It was the woman who opened the door who gave him the first clue that something was terribly, terribly wrong.

“Oh, hello, Mr. Holmes,” she fluttered. Looked between Mycroft and Greg with bright, worried eyes. “Does Sherlock know you’re visiting? He’s been upset about something, poor dear.”

“Sherlock--” Greg repeated, ice climbing up his spine.

“Yes, thank you, Mrs. Hudson,” Mycroft said. He slid around her and guided Greg with a hand to his back. “Come along, Gregory.”

“Hello,” the woman said again, smiling a bright, if overwhelmed, smile. Greg nodded to her, managed a grimace. Mycroft propelled him up the stairs before he could get his whirling mind in order.

“But Sherlock--” he began, and was jabbed viciously with the umbrella.

Herded into a sitting room on the first floor. “Good morning, Sherlock, John,” Mycroft said, incredibly tense. Sherlock sat up from his sprawl on the sofa; a shorter man with a put-upon air about him jumped up, seemed ready to be polite enough for everyone. Must have known Sherlock well, then.

“Changed your mind, have you?” Sherlock said, now on his feet. Disgusted tone. “You didn’t let Mycroft meddle you into it.”

“What?” Greg said. There was some sort of lab in the kitchen. Something burning. He should probably call someone’s attention to it.

Sherlock’s eyes were narrowed. “My brother, Mycroft. Did you meet in the hall? No matter; I’ll be dressed in a moment--”

“Does anyone want tea?” the other man, Greg assumed a flatmate, asked. He managed a nice enough smile and held his hand out to Greg. “Hello, I’m John Watson.”

“Why are you introducing yourself to Lestrade?” Sherlock demanded. Incredulity sharpened his voice to razor wire. “Have you found something else? Did the parents change their minds, finally? No one else has died, surely.”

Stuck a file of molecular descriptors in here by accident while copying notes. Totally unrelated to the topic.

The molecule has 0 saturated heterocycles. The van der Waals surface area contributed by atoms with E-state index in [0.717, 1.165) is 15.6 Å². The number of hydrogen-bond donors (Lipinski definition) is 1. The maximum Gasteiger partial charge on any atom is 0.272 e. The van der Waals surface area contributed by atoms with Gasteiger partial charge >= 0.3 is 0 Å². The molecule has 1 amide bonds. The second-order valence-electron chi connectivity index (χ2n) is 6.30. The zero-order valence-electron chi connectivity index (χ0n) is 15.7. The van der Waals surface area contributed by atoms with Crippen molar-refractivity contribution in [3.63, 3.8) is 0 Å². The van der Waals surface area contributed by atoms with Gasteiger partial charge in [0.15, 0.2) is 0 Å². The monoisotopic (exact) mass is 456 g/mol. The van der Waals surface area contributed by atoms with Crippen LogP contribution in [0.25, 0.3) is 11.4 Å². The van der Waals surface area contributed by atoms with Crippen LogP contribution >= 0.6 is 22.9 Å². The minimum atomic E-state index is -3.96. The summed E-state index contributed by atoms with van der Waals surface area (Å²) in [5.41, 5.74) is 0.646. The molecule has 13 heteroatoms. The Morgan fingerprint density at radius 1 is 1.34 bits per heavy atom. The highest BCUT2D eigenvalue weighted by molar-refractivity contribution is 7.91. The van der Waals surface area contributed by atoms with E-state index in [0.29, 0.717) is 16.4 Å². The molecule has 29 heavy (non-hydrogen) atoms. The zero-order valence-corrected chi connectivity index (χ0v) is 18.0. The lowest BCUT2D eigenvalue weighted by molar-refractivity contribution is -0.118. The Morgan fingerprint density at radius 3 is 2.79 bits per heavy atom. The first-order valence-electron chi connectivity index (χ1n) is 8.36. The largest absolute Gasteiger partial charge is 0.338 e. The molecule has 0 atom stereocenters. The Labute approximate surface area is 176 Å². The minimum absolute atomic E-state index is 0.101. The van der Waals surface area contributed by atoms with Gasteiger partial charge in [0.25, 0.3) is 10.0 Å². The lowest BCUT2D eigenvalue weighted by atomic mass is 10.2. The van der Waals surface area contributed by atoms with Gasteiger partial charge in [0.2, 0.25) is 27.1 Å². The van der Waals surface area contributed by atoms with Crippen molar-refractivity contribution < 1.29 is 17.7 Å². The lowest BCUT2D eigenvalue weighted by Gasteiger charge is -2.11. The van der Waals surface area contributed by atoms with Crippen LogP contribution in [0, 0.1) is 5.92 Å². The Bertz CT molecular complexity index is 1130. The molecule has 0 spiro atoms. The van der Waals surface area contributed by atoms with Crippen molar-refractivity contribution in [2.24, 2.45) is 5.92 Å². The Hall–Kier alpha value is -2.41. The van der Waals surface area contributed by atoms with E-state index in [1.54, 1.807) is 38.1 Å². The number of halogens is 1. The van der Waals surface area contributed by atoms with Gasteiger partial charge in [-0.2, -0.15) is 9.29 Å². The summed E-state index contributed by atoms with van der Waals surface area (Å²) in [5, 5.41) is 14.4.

“What are you on about?” Greg asked.

“The Graham girl, in Croydon,” Sherlock said. “Is there something in the water?”

“I haven’t had a case in days,” Greg protested.

“The--the murder, the girl--” Sherlock was spluttering, deep red spots of colour in his cheeks. “Is this some kind of prank?”

“A case?” John Watson asked. “I’m sorry, are you with the Met?”

“Lestrade was in charge of the Study in Pink!” Sherlock half-roared, hands curled into his hair. “You’ve met him! What are you--John, what--Mycroft!”

“Sherlock,” Mycroft said easily, standing near the door.

Sherlock was wild-eyed, curls all over the place, dressing gown fallen down one shoulder. “I’m not high.”

“What, hey now,” Greg said, alarm spiking through him.

“Are you--” John cut himself off, looked at Greg with some concern.

“Do you know this man?” Mycroft asked Sherlock, sounding honestly curious. Sherlock’s mouth opened once or twice. Then he stood up straight and began to recite.

“Gregory Ian Lestrade, born 1965 to Marcus Gregory Lestrade and Eleanor Mary Lestrade, nee Winstead--”

Sherlock went on. Loud and angry, as if his voice was enough to write it all back into being--and with a sensation like falling through sunlight and rushing water, it was. Greg stared at John, watching memory catch up in it. Knew his own face mirrored it.

“What the hell?” John said faintly. He brought his hand to his head, turned to Sherlock.

Sherlock. Greg’s blood ran cold. Sherlock, who wasn’t supposed to know anything, who was supposed to be protected--

“What the hell have you done?” Greg hissed, turning to Mycroft. Still and silent, near the door, the target of his brother’s darkest glare.

“Yes, brother,” Sherlock said, acidic. “What have you done?”